It was there, where, after our refusal to purchase his product, we realized that this situation was nothing more than an analogy of the life of almost all these brave and forgotten miners who inspire these lines these lines. We never knew who was behind that piece of sulfur, we did not have time, he left and was lost among the fumaroles of the volcano, we were only left with the image of sulfur.

The mineral is the only thing that matters in these lands, the mineral that the company that owns the license buys in conditions of human indignity for the whitening of sugar, for the elaboration of beauty creams or for the production of matches, but it is only that “the mineral” that matters, not the human face, nor the humanity that owns the hands of who stole this from mother earth in the bowels of a volcano on an island in faraway Indonesia.

We stayed until after 9 am in the area, the night gave way to a sunny and clear morning that let us see all the beauty of the place where we received the sun that day. It was definitely a beautiful and unique place with a lake of an intense turquoise blue that is nothing more than a lake of sulfuric acid and hydrochloric acid at 40 degrees Celsius, a product of volcanic activity, and that was shown in all its splendor while the miners were still there with their promising work.

Carlos Eduardo Esquivel Pardo © Solkes

The tourists had already left the area with the first light of day and there were only these men working as if nothing had happened, in the repetition of their eternal present and without the slightest hope that something will change for them or their families, dedicated to the mining of “devil’s gold”, so, with the calm of those who are not in a hurry, we had the opportunity to talk to some of them.

These men told us that they start their journey around 1:00 a.m. and walk the entire 4 kilometers we did to the crater, once there with no more protection than that simple paint mask, some of them even in sandals, undertake the task of stealing a few kilos of the nearly six tons of sulfur ore that the volcano can naturally produce in a day, and then climb on their shoulders uphill, once or twice a day, with their precious load of “devil’s gold” of up to 90 kilograms, and thus be able to sell the kilo at 1. 250 rupees, about 6 cents.

The sad conclusion

In other words, these miners in the 21st century expose their lives, their health and integrity, and work long hours, without any protection from fumes or burns and in undignified working conditions that humanity should have already overcome.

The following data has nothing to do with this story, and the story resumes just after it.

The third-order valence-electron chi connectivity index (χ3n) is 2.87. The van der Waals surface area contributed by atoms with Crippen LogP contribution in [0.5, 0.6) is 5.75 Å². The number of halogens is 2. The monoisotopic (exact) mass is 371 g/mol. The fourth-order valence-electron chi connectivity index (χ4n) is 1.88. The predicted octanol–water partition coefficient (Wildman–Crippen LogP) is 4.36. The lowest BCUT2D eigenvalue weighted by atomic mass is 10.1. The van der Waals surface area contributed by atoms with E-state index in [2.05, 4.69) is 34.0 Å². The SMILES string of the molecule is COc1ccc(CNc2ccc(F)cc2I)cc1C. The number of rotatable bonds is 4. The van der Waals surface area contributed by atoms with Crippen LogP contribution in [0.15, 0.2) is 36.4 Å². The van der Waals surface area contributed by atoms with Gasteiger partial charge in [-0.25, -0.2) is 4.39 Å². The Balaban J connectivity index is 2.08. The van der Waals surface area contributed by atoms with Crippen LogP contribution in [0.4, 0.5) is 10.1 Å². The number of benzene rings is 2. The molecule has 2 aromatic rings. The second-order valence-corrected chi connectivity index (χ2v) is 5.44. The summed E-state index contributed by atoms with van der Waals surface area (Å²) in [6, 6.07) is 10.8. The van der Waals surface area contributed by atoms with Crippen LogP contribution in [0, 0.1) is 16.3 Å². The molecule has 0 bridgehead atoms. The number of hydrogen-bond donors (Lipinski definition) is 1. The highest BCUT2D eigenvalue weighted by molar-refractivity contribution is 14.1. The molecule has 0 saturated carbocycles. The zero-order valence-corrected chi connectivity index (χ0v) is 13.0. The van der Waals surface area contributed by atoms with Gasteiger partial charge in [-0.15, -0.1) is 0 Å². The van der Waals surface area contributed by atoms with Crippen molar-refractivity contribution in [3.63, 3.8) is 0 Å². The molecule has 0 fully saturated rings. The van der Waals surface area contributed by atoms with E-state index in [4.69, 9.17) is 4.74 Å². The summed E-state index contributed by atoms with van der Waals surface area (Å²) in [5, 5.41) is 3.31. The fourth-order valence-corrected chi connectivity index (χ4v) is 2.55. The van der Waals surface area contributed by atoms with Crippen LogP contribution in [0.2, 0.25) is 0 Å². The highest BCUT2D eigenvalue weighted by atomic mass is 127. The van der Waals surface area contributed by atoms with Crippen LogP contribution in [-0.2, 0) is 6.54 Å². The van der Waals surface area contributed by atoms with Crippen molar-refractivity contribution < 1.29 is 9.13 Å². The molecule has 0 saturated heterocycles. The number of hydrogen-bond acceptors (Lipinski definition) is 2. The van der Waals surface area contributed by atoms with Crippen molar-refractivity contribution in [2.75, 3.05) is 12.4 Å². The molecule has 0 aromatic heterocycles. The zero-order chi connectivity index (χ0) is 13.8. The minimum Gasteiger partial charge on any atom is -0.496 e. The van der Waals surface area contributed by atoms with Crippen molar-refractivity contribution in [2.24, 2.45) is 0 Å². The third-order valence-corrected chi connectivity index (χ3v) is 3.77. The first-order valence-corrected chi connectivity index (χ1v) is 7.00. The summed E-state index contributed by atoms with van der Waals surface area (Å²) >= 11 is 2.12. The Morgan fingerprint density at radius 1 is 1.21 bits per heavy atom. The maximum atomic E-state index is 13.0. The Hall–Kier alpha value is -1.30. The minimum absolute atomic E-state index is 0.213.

These condemned men are the ones who transport a load of sulfur for the company that sometimes exceeds their own weight and earn less than 8 dollars a day, all this before the eyes and complicity of hundreds of people who do not see or do not want to see, in this practice, something despicable, reprehensible, because they only visit the volcano with the sole intention of taking a picture for the memory. This is how frivolous and unfair is the reality that is lived in these distant lands.

Carlos Eduardo Esquivel Pardo © Solkes

As we said at the beginning of this chronicle, it is for this reason that the miners prefer to carry heavy tourists 3.5 kilometers uphill, because in this way, at least, they do not risk their lives in the maw of the volcano and, as difficult as it may be, it is easier than the work they do every day.

Finally, we walked the nearly 4 kilometers back to the base of the volcano, talking with Alby about his dreams, his fears, his inability to leave this job, his life in general, his plans to have another child, and how what he earns is barely enough to pay for the 15,000 rupees of gasoline to get to the volcano.

The money he has left over he gives to his wife Diana, with which she feeds the family, pays the school fees for little Alfaziri, and has some left over for the used motorcycle. The “salary” Alby earns is not bad, in fact, it is above average in INDONESIA.

However, under these working conditions, and in the face of the company’s reluctance to protect its miners, it is certain that neither Alby, nor the hundreds of miners who work there, will have an old age to enjoy for their children and grandchildren.

Meanwhile, tourists will continue to arrive in search of a photo, and the company will continue to make money with impunity at the expense of the safety of men condemned to sell not only their labor, but their health, their dreams and their dignity in order to live.

Translated By: Laura Viera A.


All photos were taken with prior consent, they are not published without due authorization.

Albi Alfarizi authorized us to use her real name, as well as to recommend her Facebook profile to any tourist who wishes to visit the volcano and to help generate awareness of it.
Facebook profile for any tourist who wishes to visit the volcano and help generate
a worthy alternative source of income to the sulfur mines.

The company that carries out this mining work under these conditions is called
PT CANDI NGRIMBI, at the time of writing this chronicle, letters are being sent to the company as well as to several letters are being written to both the company and several Indonesian newspapers to denounce this labor practice.